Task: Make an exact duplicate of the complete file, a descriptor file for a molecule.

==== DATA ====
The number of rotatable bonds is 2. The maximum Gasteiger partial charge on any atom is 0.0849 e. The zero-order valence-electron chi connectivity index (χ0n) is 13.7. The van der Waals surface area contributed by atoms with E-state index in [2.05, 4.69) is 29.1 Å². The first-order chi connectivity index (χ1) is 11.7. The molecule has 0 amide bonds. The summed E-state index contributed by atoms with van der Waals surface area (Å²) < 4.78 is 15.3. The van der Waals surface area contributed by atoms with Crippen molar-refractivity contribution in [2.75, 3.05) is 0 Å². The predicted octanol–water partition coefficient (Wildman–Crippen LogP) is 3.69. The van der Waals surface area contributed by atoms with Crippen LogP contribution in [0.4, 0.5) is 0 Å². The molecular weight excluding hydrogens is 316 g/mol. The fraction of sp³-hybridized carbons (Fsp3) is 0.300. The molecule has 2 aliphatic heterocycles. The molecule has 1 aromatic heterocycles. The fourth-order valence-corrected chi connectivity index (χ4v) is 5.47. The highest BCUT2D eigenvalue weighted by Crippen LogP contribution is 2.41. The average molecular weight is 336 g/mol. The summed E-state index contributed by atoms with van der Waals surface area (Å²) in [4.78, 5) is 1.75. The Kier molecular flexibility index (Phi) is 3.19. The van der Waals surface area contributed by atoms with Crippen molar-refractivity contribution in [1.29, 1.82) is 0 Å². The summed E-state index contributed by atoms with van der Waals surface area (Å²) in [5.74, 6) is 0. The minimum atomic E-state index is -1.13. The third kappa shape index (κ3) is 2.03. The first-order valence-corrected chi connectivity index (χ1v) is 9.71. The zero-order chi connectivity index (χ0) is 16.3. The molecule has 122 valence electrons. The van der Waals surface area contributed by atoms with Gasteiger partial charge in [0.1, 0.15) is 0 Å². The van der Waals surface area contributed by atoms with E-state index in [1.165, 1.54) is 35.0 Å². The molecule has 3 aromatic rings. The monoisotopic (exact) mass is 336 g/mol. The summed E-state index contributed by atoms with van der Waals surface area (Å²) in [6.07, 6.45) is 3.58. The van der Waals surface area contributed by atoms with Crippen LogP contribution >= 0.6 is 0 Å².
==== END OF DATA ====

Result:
The number of rotatable bonds is 2. The maximum Gasteiger partial charge on any atom is 0.0849 e. The zero-order valence-electron chi connectivity index (χ0n) is 13.7. The van der Waals surface area contributed by atoms with E-state index in [2.05, 4.69) is 29.1 Å². The first-order chi connectivity index (χ1) is 11.7. The molecule has 0 amide bonds. The summed E-state index contributed by atoms with van der Waals surface area (Å²) < 4.78 is 15.3. The van der Waals surface area contributed by atoms with Crippen molar-refractivity contribution in [2.75, 3.05) is 0 Å². The predicted octanol–water partition coefficient (Wildman–Crippen LogP) is 3.69. The van der Waals surface area contributed by atoms with Crippen LogP contribution in [0.4, 0.5) is 0 Å². The molecular weight excluding hydrogens is 316 g/mol. The fraction of sp³-hybridized carbons (Fsp3) is 0.300. The molecule has 2 aliphatic heterocycles. The molecule has 1 aromatic heterocycles. The fourth-order valence-corrected chi connectivity index (χ4v) is 5.47. The highest BCUT2D eigenvalue weighted by Crippen LogP contribution is 2.41. The average molecular weight is 336 g/mol. The summed E-state index contributed by atoms with van der Waals surface area (Å²) in [4.78, 5) is 1.75. The Kier molecular flexibility index (Phi) is 3.19. The van der Waals surface area contributed by atoms with Crippen molar-refractivity contribution in [1.29, 1.82) is 0 Å². The summed E-state index contributed by atoms with van der Waals surface area (Å²) in [5.74, 6) is 0. The minimum atomic E-state index is -1.13. The third kappa shape index (κ3) is 2.03. The first-order valence-corrected chi connectivity index (χ1v) is 9.71. The zero-order chi connectivity index (χ0) is 16.3. The molecule has 122 valence electrons. The van der Waals surface area contributed by atoms with Gasteiger partial charge in [0.1, 0.15) is 0 Å². The van der Waals surface area contributed by atoms with E-state index in [1.165, 1.54) is 35.0 Å². The molecule has 3 aromatic rings. The monoisotopic (exact) mass is 336 g/mol. The summed E-state index contributed by atoms with van der Waals surface area (Å²) in [6.07, 6.45) is 3.58. The van der Waals surface area contributed by atoms with Crippen LogP contribution >= 0.6 is 0 Å².